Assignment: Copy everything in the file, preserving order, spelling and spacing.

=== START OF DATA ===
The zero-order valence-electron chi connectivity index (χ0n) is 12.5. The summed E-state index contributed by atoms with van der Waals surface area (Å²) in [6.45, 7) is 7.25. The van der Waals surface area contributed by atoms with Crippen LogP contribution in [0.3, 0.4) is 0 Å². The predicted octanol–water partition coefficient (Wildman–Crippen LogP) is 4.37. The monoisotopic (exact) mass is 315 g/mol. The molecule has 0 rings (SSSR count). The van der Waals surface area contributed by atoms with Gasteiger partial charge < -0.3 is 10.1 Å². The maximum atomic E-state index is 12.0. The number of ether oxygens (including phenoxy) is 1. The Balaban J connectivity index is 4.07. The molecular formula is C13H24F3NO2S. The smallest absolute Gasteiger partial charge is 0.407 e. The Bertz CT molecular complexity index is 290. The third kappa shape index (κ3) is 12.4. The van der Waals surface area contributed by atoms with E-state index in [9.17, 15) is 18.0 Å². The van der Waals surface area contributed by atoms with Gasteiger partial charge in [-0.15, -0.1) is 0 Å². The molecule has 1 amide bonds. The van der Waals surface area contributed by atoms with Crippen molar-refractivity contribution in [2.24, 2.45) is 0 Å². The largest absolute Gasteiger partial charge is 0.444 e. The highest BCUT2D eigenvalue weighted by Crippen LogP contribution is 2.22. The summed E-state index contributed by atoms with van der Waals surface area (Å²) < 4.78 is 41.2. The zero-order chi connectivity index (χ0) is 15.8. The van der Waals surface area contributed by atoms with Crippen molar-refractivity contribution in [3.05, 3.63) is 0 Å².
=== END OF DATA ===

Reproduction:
The zero-order valence-electron chi connectivity index (χ0n) is 12.5. The summed E-state index contributed by atoms with van der Waals surface area (Å²) in [6.45, 7) is 7.25. The van der Waals surface area contributed by atoms with Crippen LogP contribution in [0.3, 0.4) is 0 Å². The predicted octanol–water partition coefficient (Wildman–Crippen LogP) is 4.37. The monoisotopic (exact) mass is 315 g/mol. The molecule has 0 rings (SSSR count). The van der Waals surface area contributed by atoms with Gasteiger partial charge < -0.3 is 10.1 Å². The maximum atomic E-state index is 12.0. The number of ether oxygens (including phenoxy) is 1. The Balaban J connectivity index is 4.07. The molecular formula is C13H24F3NO2S. The smallest absolute Gasteiger partial charge is 0.407 e. The Bertz CT molecular complexity index is 290. The third kappa shape index (κ3) is 12.4. The van der Waals surface area contributed by atoms with E-state index in [9.17, 15) is 18.0 Å². The van der Waals surface area contributed by atoms with Gasteiger partial charge in [-0.15, -0.1) is 0 Å². The molecule has 1 amide bonds. The van der Waals surface area contributed by atoms with Crippen molar-refractivity contribution in [2.24, 2.45) is 0 Å². The largest absolute Gasteiger partial charge is 0.444 e. The highest BCUT2D eigenvalue weighted by Crippen LogP contribution is 2.22. The summed E-state index contributed by atoms with van der Waals surface area (Å²) < 4.78 is 41.2. The zero-order chi connectivity index (χ0) is 15.8. The van der Waals surface area contributed by atoms with Crippen molar-refractivity contribution in [3.05, 3.63) is 0 Å².